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Shoreline Sand & Gravel, L.L.C. v. Ocean County Board of Chosen Freeholders

A-2934-07T3 (N.J. Super. App. Div. 2008) (Unpublished)

SOLID WASTE — Adoption of a solid waste management plan or a plan amendment constitutes a quasi-legislative administrative agency action that is entitled to a strong presumption of validity.

The operator of a sand and gravel mine facility sued the county because its recycling center was left out of the county’s solid waste management plan. The trial record demonstrated that the mining operator’s facility was “not in conformity with current zoning and [was] virtually surrounded by residential developments.” Further, an additional residential development was expected near the facility. Even more, was that another recycling center already served the same portion of the county as the facility in question. This meant that the complaining operator could not “demonstrate that its facility satisfie[d] an unmet need.” In hearings before the county, many nearby residents “reported increased noise levels, traffic and odors” from the existing facility.”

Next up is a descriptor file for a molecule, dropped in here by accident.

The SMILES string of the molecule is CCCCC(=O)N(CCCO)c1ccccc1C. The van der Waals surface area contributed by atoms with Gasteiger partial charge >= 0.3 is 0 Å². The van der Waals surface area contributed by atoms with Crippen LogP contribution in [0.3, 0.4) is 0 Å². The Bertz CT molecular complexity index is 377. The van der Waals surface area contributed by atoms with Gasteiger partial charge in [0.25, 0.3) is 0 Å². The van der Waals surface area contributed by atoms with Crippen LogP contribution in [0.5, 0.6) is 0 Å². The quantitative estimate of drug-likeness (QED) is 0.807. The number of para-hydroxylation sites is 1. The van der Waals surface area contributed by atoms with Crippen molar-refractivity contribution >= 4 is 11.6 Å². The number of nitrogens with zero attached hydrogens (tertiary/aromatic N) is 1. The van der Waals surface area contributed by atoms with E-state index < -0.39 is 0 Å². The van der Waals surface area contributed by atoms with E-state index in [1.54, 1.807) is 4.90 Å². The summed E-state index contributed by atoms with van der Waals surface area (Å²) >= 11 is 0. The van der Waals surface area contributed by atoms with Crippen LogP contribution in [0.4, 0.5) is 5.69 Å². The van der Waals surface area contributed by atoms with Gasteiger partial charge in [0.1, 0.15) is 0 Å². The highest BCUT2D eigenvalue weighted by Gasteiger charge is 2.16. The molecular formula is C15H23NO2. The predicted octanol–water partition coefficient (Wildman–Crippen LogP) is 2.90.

The lower court denied relief to the mining operator and in the operator’s appeal, the Appellate Division agreed with the lower court. According to the Court, “adoption of a solid waste management plan or a plan amendment constitutes a quasi-legislative administrative agency action. ... When an administrative agency, like the [County Board] takes this type of action it is generally entitled to a strong presumption of validity.” Consequently, “[t]he [lower] court’s task is to review a board’s decision to determine whether it was arbitrary or capricious.” When assessing “an application to amend its solid waste management plan, a board may consider: a) whether the proposed facility will complement existing or planned recycling facilities or operations; b) whether the proposed facility will have a negative effect on existing agreements between the county and other operators; c) whether the proposed fees and charges are reasonable; d) whether the proposed facility is consistent with the planning and land development scheme of the municipality in which it is located; and e) whether the proposed design and operation of the facility will allow an efficient operation.”

Based upon the facts before it, the Court ruled that the board did not act arbitrarily and therefore it affirmed the lower court’s order which, itself, denied relief to the mining operator.


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